provides more benefits than just increased scalability. For provides more benefits than just increased scalability. For
skipping to change at page 4, line 21 skipping to change at page 4, line 41
The original goal of LISP is to improve the scalability properties of The original goal of LISP is to improve the scalability properties of
the Internet architecture. LISP achieves such a target thanks to the Internet architecture. LISP achieves such a target thanks to
traffic engineering and stub AS prefixes not announced anymore in the traffic engineering and stub AS prefixes not announced anymore in the
DFZ, so that routing tables are smaller and more stable (i.e., they DFZ, so that routing tables are smaller and more stable (i.e., they
experience less churn). Furthermore, at the edge network, experience less churn). Furthermore, at the edge network,
information necessary to forward packets (i.e., the mappings) is information necessary to forward packets (i.e., the mappings) is
obtained on demand using a pull model (whereas the current Internet obtained on demand using a pull model (whereas the current Internet
uses a push model, instantiated by BGP). Therefore, scalability of uses a push model, instantiated by BGP). Therefore, scalability of
edge networks is now independent of the Internet's size and is now edge networks is now independent of the Internet's size and is now
related its traffic matrix. This scaling improvement is proven by related its traffic matrix. This scaling improvement is proven by
several works. several works. The research work cited hereafter is based on the
following assumptions:
Quoitin et al. [QIdLB07] show that the separation between locator
and identifier roles at the network level improves the routing
scalability by reducing the Routing Information Base (RIB) size (up
to one order of magnitude) and increases path diversity and thus the
traffic engineering capabilities. For instance, at the time of
writting, [CAIDA] list 49,757 ASes among which 85% are stub which
means that with LISP the number of ASes advertising prefixes could be
reduced by 85%.
In addition, Iannone and Bonaventure [IB07] show that the number of
mapping entries that must be handled by an ITR of a campus network
with 10,000 users is limited to few tens of thousands, and does not
represent more than 3 to 4 Megabytes of memory. Furthermore, they
show that the signaling traffic (i.e., Map-Request/Map-Reply packets)
is in the same order of magnitude like DNS requests/reply traffic and
that the encapsulation overhead, while not negligible, is very
limited (in the order of few percentage points of the total traffic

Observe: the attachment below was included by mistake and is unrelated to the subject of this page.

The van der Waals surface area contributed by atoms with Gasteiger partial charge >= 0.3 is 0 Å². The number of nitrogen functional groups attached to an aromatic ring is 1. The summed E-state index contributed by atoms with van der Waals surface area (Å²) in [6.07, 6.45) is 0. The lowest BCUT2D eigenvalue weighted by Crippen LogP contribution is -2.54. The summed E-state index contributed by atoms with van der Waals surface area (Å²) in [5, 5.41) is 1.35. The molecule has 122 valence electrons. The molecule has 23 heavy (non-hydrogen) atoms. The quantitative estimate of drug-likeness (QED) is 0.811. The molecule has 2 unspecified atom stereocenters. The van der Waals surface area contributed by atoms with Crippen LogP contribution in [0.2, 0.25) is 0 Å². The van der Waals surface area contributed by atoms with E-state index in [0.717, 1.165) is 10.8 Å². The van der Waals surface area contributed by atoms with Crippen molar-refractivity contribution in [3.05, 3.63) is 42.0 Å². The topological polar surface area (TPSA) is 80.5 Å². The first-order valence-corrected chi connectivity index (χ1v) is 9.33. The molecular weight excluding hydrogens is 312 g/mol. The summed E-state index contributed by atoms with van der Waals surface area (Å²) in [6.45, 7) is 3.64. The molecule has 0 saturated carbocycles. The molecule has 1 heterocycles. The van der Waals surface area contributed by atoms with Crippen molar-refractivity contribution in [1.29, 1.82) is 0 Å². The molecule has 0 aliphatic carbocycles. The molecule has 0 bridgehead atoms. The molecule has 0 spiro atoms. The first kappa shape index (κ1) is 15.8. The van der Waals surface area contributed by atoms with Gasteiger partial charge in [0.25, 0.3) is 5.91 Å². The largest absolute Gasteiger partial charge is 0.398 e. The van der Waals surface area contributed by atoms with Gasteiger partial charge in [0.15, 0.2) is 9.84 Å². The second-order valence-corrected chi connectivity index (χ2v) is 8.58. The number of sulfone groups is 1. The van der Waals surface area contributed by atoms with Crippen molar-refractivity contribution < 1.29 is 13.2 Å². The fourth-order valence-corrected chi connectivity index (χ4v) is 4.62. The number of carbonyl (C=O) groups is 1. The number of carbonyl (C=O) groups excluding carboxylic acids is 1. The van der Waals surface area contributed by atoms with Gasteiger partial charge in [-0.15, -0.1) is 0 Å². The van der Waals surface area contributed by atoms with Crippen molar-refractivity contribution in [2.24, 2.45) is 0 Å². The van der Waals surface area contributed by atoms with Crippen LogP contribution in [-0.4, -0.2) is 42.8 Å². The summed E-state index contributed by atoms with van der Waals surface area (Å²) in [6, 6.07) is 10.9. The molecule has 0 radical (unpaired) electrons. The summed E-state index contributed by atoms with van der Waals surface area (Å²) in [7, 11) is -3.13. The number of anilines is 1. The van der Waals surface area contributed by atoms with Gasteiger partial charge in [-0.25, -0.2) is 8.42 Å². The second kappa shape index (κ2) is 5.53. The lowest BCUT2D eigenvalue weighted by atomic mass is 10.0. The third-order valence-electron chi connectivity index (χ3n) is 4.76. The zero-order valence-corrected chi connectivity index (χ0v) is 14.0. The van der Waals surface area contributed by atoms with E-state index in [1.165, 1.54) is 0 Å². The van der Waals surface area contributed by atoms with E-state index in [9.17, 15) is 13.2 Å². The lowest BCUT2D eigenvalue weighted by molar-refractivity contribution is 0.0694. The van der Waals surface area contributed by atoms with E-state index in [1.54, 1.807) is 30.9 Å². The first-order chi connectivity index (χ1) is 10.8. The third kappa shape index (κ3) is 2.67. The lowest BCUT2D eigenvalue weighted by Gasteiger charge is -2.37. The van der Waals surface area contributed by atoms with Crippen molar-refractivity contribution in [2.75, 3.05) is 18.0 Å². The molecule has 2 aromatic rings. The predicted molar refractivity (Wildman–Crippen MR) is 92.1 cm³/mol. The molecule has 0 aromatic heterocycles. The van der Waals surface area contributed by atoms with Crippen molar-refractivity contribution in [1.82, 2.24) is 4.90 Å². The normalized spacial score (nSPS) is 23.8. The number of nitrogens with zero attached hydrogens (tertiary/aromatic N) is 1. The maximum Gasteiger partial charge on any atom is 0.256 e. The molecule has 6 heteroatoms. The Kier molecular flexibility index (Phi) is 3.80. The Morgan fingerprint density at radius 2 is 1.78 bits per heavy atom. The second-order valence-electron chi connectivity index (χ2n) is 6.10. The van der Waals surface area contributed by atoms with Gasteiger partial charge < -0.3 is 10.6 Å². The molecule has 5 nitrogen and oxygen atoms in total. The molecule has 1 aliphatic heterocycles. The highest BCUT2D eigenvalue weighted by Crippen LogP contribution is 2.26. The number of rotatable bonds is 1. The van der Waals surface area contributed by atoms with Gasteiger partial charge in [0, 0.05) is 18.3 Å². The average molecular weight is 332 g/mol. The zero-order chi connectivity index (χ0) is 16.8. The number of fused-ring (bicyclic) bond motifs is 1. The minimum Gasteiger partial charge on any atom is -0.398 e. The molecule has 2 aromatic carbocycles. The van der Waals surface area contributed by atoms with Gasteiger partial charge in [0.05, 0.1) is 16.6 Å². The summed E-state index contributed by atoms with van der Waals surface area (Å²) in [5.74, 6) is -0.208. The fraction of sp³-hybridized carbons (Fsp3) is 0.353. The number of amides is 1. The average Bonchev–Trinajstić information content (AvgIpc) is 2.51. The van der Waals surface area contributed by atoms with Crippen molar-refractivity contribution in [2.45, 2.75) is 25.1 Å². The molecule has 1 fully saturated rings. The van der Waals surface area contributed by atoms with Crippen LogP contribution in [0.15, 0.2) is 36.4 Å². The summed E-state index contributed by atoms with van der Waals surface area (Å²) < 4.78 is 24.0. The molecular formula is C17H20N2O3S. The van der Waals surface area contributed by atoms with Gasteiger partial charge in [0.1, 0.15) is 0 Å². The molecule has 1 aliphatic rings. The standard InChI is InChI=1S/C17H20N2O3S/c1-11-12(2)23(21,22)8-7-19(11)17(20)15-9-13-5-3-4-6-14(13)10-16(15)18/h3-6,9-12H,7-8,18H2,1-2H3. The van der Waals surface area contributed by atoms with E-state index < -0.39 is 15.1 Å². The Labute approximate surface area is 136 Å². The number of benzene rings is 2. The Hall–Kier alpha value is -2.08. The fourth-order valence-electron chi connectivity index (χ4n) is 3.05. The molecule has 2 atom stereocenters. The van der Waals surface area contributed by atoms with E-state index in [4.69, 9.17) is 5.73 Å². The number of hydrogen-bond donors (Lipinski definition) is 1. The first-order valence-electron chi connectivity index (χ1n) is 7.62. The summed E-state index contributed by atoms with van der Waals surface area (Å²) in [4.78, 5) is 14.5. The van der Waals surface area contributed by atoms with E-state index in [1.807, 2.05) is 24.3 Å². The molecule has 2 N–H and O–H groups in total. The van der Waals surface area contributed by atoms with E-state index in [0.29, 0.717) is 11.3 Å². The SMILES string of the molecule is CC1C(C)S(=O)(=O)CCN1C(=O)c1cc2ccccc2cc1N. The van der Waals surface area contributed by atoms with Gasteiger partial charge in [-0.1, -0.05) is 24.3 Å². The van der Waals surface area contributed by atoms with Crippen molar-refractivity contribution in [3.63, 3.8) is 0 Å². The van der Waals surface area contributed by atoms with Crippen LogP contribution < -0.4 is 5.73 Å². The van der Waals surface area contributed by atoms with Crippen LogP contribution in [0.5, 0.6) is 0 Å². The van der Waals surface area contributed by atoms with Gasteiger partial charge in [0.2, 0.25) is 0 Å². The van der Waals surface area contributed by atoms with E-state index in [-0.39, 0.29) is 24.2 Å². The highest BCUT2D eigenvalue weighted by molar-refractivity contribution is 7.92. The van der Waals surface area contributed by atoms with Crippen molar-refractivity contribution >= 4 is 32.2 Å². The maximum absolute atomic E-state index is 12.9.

volume). Similarly, Kim et al. [KIF11] show that the EID-to-RLOC
cache size of an ITR responsible of more than 20,000 residential ADSL
users of a large ISP is still in the order of few tens of thousands
entries and should not exceed 14 Megabytes. These two studies rely
on BGP and traffic traces to determine the number of entries to keep
in the EID-to-RLOC cache. In both papers, the size of the cache is
inferred from the number of entries by considering that every EID is
associated with two or three locators. Saucez [S11] confirms these
results by looking at the distribution of the number of locators per
EID if LISP were deployed in the 2010's Internet. The assumptions in
these studies are:
o contiguous addresses tend to be used similarly and EID prefixes o EID-to-RLOC mappings follow the same prefix size as the current
follow the current BGP prefixes decomposition; BGP routing infrastructure;
o EIDs are used only at the stub ASes, not in the transit ASes; o EIDs are used only at the stub ASes, not in the transit ASes;
o the RLOCs of an EID prefix are deployed at the edge between the o the RLOCs of an EID prefix are deployed at the edge between the
stubs owning the EID prefix and the providers, allocating the stubs owning the EID prefix and the providers, allocating the
RLOCs in a Provider Aggregetable (PA) mode. RLOCs in a Provider Aggregetable (PA) mode.
While all previous studies consider the case of a timer-based cache The above assumptions are inline with [RFC7215] and current LISP
eviction policy (i.e., mappings are deleted from the cache upon deployments, however, such situation may change in the long term.
timeout), Coras et al. [CCD12] have a more general approach for the Nevertheless, [KIF13] and [CDLC] explore different EDI prefix space
Least Recently Used (LRU) eviction policy, proposing an analytic sizes, still showing results that are consitent and equivalent to the
model for the EID-to-RLOC cache size when prefix-level traffic has a above assumptions.
stationary generating process. The model shows that miss rate can be